As Ghana prepares to celebrate its second Constitution Day tomorrow, January 7, 2020, two governance experts and a Political Science lecturer have advocated engagement in communities and schools for Ghanaians to appreciate the importance of the day.
The two governance experts — Dr Kojo Asante, the Director of Advocacy and Policy Engagement at the Centre for Democratic Development – Ghana (CDD-Ghana), and Dr Emmanuel Akwetey, the Executive Director of the Institute for Democratic Governance (IDEG) — shared their perspectives in separate interviews with the Daily Graphic.
They agreed that a lot of work needed to be executed on the 1992 Constitution to fulfil the developmental aspirations of the people and also streamline the governance system to bring clarity to all ambiguous articles of the Constitution.
Although the government is yet to announce the programme for tomorrow’s commemoration, the Daily Graphic gathered that there is likely to be another Constitution Day Lecture.
The inaugural lecture was delivered by the Rector of the Ghana Institute of Management and Public Administration (GIMPA), Professor Philip Ebow Bondzi-Simpson.
It was on the theme: “Constitutionalism in Ghana’s Fourth Republic: Towards functional performance”.
Dr Asante explained that the day should be made a ‘Community Day’ for grass-roots participatory discussions on how the Constitution was impacting the lives of Ghanaians, while schools organised debates and other discussions.
He said the Constitution must serve the everyday needs — rights, governance, development and accountability — of the people.
Dr Asante said the day should remind Ghanaians that “we need to do something drastic about the current Constitution”.
He said the dominance by the Executive, with its attendant negative outcomes, the need to properly outline the checks and balances system in the Constitution, and the need to bring clarity to all ambiguous aspects, including assets declaration, were some of the issues to address.
“It should remind us to do something about the current document to meet the aspirations and objectives for which it was promulgated,” he said.
He said the day ought to be marked because it reminded the people of the long relative peace the country had enjoyed and also how we had parted ways with the authoritarian past.
Celebrating the day would also bring to the fore some of the ill-feelings and concerns Ghanaians had about the Constitution, so that such challenges could be addressed, he added.
He said it also opened the door for the country to reflect on the weaknesses of the Constitution which prevented the attainment of the developmental needs of the people, as enshrined in Chapter 6 of the document.
“Going forward, how can we amend or reform the Constitution to ensure effective political, social, economic and governance atmosphere that will inure to the benefit of our people?” he asked.
Dr Akwetey said Ghana was mature and recognised the need to amend portions of the Constitution, and cited the botched referendum on articles 243 (1) and 55 (3) which would have improved the local governance system.
He said the two major political parties, the New Patriotic Party (NPP) and the National Democratic Congress (NDC), agreed on it but the referendum had to be cancelled due to the lack of consensus on how it was supposed to be implemented.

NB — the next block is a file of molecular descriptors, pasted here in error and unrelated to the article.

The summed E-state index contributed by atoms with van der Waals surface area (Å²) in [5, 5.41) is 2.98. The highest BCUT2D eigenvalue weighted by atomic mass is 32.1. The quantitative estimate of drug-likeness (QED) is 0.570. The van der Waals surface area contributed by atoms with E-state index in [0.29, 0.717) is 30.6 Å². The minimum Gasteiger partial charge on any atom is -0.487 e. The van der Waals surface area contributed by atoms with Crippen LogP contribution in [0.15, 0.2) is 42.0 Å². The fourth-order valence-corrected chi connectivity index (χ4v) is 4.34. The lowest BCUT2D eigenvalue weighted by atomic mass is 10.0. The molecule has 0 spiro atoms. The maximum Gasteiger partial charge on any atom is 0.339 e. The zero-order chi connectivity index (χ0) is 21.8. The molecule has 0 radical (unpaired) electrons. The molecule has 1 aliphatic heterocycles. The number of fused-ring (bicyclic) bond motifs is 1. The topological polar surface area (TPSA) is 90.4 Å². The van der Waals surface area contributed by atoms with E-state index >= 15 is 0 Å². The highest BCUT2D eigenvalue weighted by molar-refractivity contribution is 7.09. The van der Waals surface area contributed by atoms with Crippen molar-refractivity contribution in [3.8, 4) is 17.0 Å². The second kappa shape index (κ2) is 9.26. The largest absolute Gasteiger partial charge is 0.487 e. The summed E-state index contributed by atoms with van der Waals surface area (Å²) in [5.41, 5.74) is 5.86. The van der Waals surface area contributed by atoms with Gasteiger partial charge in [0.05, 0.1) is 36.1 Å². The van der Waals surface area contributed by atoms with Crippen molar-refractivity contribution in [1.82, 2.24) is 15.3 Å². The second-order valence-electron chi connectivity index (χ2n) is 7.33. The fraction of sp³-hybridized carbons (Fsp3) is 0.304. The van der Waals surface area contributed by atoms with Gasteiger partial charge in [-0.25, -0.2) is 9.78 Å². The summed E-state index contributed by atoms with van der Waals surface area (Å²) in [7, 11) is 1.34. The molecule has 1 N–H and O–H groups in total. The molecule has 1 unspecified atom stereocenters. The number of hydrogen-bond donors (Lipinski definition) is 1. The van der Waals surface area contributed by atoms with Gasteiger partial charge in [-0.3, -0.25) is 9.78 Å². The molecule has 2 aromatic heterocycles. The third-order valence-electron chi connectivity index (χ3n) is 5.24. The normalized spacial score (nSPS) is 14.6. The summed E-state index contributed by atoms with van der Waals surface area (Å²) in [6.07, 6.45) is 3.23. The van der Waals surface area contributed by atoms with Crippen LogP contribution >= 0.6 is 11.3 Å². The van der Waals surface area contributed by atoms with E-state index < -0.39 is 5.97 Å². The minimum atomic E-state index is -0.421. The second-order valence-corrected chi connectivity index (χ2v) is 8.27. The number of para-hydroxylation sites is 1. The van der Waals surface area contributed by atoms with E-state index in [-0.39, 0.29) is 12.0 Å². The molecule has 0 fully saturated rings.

A former lecturer at the Methodist University College, Dr Osei-Owusu, said it was important to celebrate Constitution Day because the nation had practised democracy continuously for 26 years.
That, he said, had helped in deepening democracy in the nation.
He said apart from the First Republican Constitution, which lasted for nine years, from 1957 to 1966, the two constitutions which were drawn after the overthrow of Dr Kwame Nkrumah did not go beyond six years because of the interference of coup d’etats.
He said it was unfortunate that Ghanaians had not been given the opportunity to know more about the history of the important days on the national calendar which the nation observed as holidays.
‘‘I think the time has come for our historians and knowledgeable people in Political Science and the media to come up with programmes to celebrate these important days to educate and explain to Ghanaians why it’s worth celebrating them.
He explained that the NCCE was supposed to take up the mantle of educating Ghanaians on the importance of those holidays, but “t seems it is handicapped, both financially and in terms of human resource, so I think it is equally important for people with the know-how to come on board to sensitise Ghanaians,’’ he said.
He admonished Ghanaians to cherish the democracy the nation was enjoying because the four coups the nation had experienced — 1966, 1972, 1979 and 1981 — did the nation more harm than good.
Ghanaians, on January 7, last year, observed the maiden Constitution Day as a public holiday.
The day was set aside by President Nana Addo Dankwa Akufo-Addo to recognise the coming into force of the 1992 Constitution and the beginning of the Fourth Republic.
To commemorate the day, the President tweeted: “On this first Constitution Day, we celebrate the longest, undisturbed period of stable, constitutional rule in the history of Ghana and acknowledge our collective efforts, as a country, in upholding the tenets of democracy, the rule of law and the principles of constitutionalism.”